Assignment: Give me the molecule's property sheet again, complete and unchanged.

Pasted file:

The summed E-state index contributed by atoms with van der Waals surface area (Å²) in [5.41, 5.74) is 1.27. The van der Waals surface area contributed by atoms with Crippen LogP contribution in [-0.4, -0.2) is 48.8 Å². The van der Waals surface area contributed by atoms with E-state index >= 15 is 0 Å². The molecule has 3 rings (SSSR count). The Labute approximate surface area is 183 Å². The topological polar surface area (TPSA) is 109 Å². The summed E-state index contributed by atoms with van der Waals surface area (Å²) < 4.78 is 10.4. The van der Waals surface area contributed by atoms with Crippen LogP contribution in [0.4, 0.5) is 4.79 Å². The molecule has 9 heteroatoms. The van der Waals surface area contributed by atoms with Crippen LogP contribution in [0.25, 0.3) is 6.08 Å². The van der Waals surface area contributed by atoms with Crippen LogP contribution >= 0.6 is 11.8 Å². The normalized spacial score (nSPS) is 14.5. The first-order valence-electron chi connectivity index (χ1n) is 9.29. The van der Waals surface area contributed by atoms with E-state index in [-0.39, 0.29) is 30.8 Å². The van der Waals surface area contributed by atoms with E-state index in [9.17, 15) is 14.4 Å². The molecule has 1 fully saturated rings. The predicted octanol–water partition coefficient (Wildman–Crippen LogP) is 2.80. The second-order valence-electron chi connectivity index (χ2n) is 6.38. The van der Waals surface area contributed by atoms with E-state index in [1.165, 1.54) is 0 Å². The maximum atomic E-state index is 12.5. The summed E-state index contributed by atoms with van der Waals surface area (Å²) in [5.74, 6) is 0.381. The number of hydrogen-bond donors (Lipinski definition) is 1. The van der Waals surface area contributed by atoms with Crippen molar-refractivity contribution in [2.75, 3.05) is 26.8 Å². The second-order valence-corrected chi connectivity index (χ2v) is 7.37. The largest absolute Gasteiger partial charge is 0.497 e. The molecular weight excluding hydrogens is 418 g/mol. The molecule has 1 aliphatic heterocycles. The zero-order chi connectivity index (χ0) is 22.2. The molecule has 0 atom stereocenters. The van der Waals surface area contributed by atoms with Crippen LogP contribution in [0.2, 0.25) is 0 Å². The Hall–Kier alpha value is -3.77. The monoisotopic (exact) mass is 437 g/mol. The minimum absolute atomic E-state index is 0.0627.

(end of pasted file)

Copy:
The summed E-state index contributed by atoms with van der Waals surface area (Å²) in [5.41, 5.74) is 1.27. The van der Waals surface area contributed by atoms with Crippen LogP contribution in [-0.4, -0.2) is 48.8 Å². The van der Waals surface area contributed by atoms with E-state index >= 15 is 0 Å². The molecule has 3 rings (SSSR count). The Labute approximate surface area is 183 Å². The topological polar surface area (TPSA) is 109 Å². The summed E-state index contributed by atoms with van der Waals surface area (Å²) < 4.78 is 10.4. The van der Waals surface area contributed by atoms with Crippen LogP contribution in [0.4, 0.5) is 4.79 Å². The molecule has 9 heteroatoms. The van der Waals surface area contributed by atoms with Crippen LogP contribution in [0.25, 0.3) is 6.08 Å². The van der Waals surface area contributed by atoms with Crippen LogP contribution >= 0.6 is 11.8 Å². The normalized spacial score (nSPS) is 14.5. The first-order valence-electron chi connectivity index (χ1n) is 9.29. The van der Waals surface area contributed by atoms with E-state index in [-0.39, 0.29) is 30.8 Å². The van der Waals surface area contributed by atoms with E-state index in [9.17, 15) is 14.4 Å². The molecule has 1 fully saturated rings. The predicted octanol–water partition coefficient (Wildman–Crippen LogP) is 2.80. The second-order valence-electron chi connectivity index (χ2n) is 6.38. The van der Waals surface area contributed by atoms with E-state index in [1.165, 1.54) is 0 Å². The maximum atomic E-state index is 12.5. The summed E-state index contributed by atoms with van der Waals surface area (Å²) in [5.74, 6) is 0.381. The number of hydrogen-bond donors (Lipinski definition) is 1. The van der Waals surface area contributed by atoms with Crippen molar-refractivity contribution in [2.75, 3.05) is 26.8 Å². The second-order valence-corrected chi connectivity index (χ2v) is 7.37. The largest absolute Gasteiger partial charge is 0.497 e. The molecular weight excluding hydrogens is 418 g/mol. The molecule has 1 aliphatic heterocycles. The zero-order chi connectivity index (χ0) is 22.2. The molecule has 0 atom stereocenters. The van der Waals surface area contributed by atoms with Crippen LogP contribution in [0.2, 0.25) is 0 Å². The Hall–Kier alpha value is -3.77. The monoisotopic (exact) mass is 437 g/mol. The minimum absolute atomic E-state index is 0.0627.